"Let nothing human be alien to me"- Terence

Tuesday, October 12, 2010

Super-Lawnmower Death Cars and the Banal Petulance Of American Jihadis

So the new Inspire is out (Aaron has it easily accessed at Jihadology), and the biggest story that seems to be coming out of it is of the American jihadi Samir Khan, who seems to be more important to the magazine than even Anwar al-Awlaki.  Most stories I have seen focus on him, and how he escaped the FBI and was able to travel easily to Yemen even though he had been writing about jihad for some time.  I agree that it is a failure, and one for which people need to be held to account, even though I have a feeling he is inflating his own derring-do.

What I want to focus own though is not how he did it, but who is is, and do so by looking at his writing and the magazine.  There is no doubt that the magazine is technically sophisticated and shiny and an appealing, easy read.  There are a lot of exciting pictures of explosions and short articles and little nuggets of infotainment*, which can suck in an internet-addled mind.  I think that is the point of this: despite its sophistication, it is childish and patronizing and seductive to people who desire to be told what to think. 

There is a little picture, for example, of President Obama, clipped and ragged to look like it was cut out of a magazine, with a quote by him saying "Our enemies are al-Qaeda who are trying to kill us but who have killed more Muslims than just about anybody on earth", followed by a parenthetical comment that he is "(speaking as if America hasn't killed more than a million Muslims in Iraq (before the invasion) and don't have blood on their hands from Afghanistan, Palestine, Sudan and elsewhere.)"  Underneath that, looking like it was tacked on, in what looks to be like a psuedo-Arabic comic font, is the addition of "JUST RIDICULOUS!"   The whole page smacks of a combination of office bulletin board and irritating, shrill political blog.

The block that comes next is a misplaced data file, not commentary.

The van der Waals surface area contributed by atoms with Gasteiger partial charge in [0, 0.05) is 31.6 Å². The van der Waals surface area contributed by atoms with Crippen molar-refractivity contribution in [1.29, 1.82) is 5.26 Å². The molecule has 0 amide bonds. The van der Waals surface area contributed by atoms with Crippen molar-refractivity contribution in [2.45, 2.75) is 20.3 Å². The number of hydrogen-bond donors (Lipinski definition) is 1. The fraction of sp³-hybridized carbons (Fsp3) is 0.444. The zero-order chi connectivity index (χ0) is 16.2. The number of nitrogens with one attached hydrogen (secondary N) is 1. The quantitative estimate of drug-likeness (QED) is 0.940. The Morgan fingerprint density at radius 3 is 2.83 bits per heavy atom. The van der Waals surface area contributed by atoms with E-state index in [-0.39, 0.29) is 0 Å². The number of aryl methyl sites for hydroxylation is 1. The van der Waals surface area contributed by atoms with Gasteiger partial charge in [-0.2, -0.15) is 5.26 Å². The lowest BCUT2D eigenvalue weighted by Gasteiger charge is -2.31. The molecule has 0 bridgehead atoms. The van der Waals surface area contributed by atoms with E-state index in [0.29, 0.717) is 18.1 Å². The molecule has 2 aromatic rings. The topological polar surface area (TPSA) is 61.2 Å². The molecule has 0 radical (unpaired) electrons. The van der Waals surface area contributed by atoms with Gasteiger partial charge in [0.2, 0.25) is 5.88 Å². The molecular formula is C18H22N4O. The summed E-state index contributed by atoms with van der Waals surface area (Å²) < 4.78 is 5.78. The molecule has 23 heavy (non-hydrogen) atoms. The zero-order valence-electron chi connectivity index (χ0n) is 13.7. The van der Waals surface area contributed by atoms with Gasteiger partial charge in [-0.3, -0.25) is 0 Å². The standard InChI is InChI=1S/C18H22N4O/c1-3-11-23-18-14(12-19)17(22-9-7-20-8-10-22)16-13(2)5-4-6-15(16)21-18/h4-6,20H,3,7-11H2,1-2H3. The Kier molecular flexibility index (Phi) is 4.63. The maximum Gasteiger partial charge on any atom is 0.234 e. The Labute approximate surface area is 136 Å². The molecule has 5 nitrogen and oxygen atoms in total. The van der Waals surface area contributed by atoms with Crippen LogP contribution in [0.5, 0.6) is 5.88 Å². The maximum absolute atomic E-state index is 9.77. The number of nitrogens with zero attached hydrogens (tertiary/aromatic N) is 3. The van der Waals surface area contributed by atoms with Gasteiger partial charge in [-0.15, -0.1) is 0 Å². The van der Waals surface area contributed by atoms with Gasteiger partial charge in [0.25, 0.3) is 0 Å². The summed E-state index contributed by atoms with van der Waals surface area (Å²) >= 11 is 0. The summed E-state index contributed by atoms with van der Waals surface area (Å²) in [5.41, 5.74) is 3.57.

This is the point, though- it isn't for sophisticated jihadists, or even for people with particularily well-developed minds.  They aren't the potential recruits in America or the West.  The recruits are people who are bored, pathetic, juvenile, and lonely.  The kind of people who watch Fight Club and see themselves in it, desperate for some excitement.  They blame society for rejecting them, and take their outsider status as proof of greatness, even though they generally lack any ability or inspiration that creates real, artistic or political outcasts.  

You can see this pretty clearly in Khan's writing.  There is a lot of inflated self-importance mixed with classic teenage-like, petty-reactionary bullshit.  There is a railing against people who work 9-5 jobs, who define themselves by what they buy or what they do.  There is a pervasive feeling of "I'm better than you", which you can find in all sorts of unformed and scared minds, whether they take solace in Atlas Shrugged or On the Road (though the people who take only that message from On the Road are reading it wrong- as I did the first time, and as millions do.  Khan's take is Kerouak as read by Qutb).   I understand the appeal of this kind of thinking.  I was 17 once as well.  We live in strange times, and people want to latch onto something. 

There is an easy correlation between these thoughts and violence.  The desperate mind looks to violence as a way of making yourself greater and finally shaking off the shackles imposed on you by the norms and the Rotary Club and all those fucking jocks.  I'm going to quote some of Khan's writing, which I think goes a long way of showing the child-like infatuation with violence that is inherent in most radicals, and particularly jihadis.  

I am acutely aware that body parts have to be torn apart, skulls have to be crushed, and blood has to be spilled in order for this (a caliphate) to be a reality.  Anyone who says otherwise is not prepared to make sacrifices that heroes and champions make.  

One has to say: come on.  Skulls have to be crushed?  This is not a serious person, but rather one with deep-seated issues and a desire to be remembered no matter what.  Heroes and champions?  Please.  Throughout the article he uses the a language mashed-up from comic books and revolutionary tracts, with talk of blood-suckers and parasites and the glory of violence.  Of course these people are dangerous, but they are not super-terrorists.